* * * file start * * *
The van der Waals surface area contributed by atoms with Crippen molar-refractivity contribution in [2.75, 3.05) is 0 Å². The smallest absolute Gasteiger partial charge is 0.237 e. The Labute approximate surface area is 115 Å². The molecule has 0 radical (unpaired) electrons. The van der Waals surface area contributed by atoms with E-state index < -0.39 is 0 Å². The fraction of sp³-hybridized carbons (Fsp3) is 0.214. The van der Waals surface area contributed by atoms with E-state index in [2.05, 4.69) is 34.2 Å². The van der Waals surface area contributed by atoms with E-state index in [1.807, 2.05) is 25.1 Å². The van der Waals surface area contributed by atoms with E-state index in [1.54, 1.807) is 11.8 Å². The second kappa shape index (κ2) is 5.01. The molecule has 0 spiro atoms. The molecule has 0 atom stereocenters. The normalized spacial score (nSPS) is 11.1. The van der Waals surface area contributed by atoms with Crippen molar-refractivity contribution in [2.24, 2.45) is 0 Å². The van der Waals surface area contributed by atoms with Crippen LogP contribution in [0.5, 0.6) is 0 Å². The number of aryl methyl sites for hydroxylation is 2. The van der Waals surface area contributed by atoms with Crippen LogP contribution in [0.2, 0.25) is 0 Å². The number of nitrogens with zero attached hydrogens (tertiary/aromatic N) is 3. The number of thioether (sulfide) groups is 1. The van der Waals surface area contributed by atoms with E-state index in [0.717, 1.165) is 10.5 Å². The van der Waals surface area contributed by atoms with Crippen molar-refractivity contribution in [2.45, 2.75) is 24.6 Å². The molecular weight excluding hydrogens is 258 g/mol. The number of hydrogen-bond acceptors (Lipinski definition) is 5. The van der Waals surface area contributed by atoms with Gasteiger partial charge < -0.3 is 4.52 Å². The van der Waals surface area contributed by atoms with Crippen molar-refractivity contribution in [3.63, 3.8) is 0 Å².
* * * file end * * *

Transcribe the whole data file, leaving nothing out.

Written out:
The van der Waals surface area contributed by atoms with Crippen molar-refractivity contribution in [2.75, 3.05) is 0 Å². The smallest absolute Gasteiger partial charge is 0.237 e. The Labute approximate surface area is 115 Å². The molecule has 0 radical (unpaired) electrons. The van der Waals surface area contributed by atoms with E-state index < -0.39 is 0 Å². The fraction of sp³-hybridized carbons (Fsp3) is 0.214. The van der Waals surface area contributed by atoms with E-state index in [2.05, 4.69) is 34.2 Å². The van der Waals surface area contributed by atoms with E-state index in [1.807, 2.05) is 25.1 Å². The van der Waals surface area contributed by atoms with E-state index in [1.54, 1.807) is 11.8 Å². The second kappa shape index (κ2) is 5.01. The molecule has 0 spiro atoms. The molecule has 0 atom stereocenters. The normalized spacial score (nSPS) is 11.1. The van der Waals surface area contributed by atoms with Crippen molar-refractivity contribution in [2.24, 2.45) is 0 Å². The van der Waals surface area contributed by atoms with Crippen LogP contribution in [0.5, 0.6) is 0 Å². The number of aryl methyl sites for hydroxylation is 2. The van der Waals surface area contributed by atoms with Crippen LogP contribution in [0.2, 0.25) is 0 Å². The number of nitrogens with zero attached hydrogens (tertiary/aromatic N) is 3. The number of thioether (sulfide) groups is 1. The van der Waals surface area contributed by atoms with E-state index in [0.717, 1.165) is 10.5 Å². The van der Waals surface area contributed by atoms with Crippen molar-refractivity contribution in [2.45, 2.75) is 24.6 Å². The molecular weight excluding hydrogens is 258 g/mol. The number of hydrogen-bond acceptors (Lipinski definition) is 5. The van der Waals surface area contributed by atoms with Gasteiger partial charge < -0.3 is 4.52 Å². The van der Waals surface area contributed by atoms with Crippen molar-refractivity contribution in [3.63, 3.8) is 0 Å².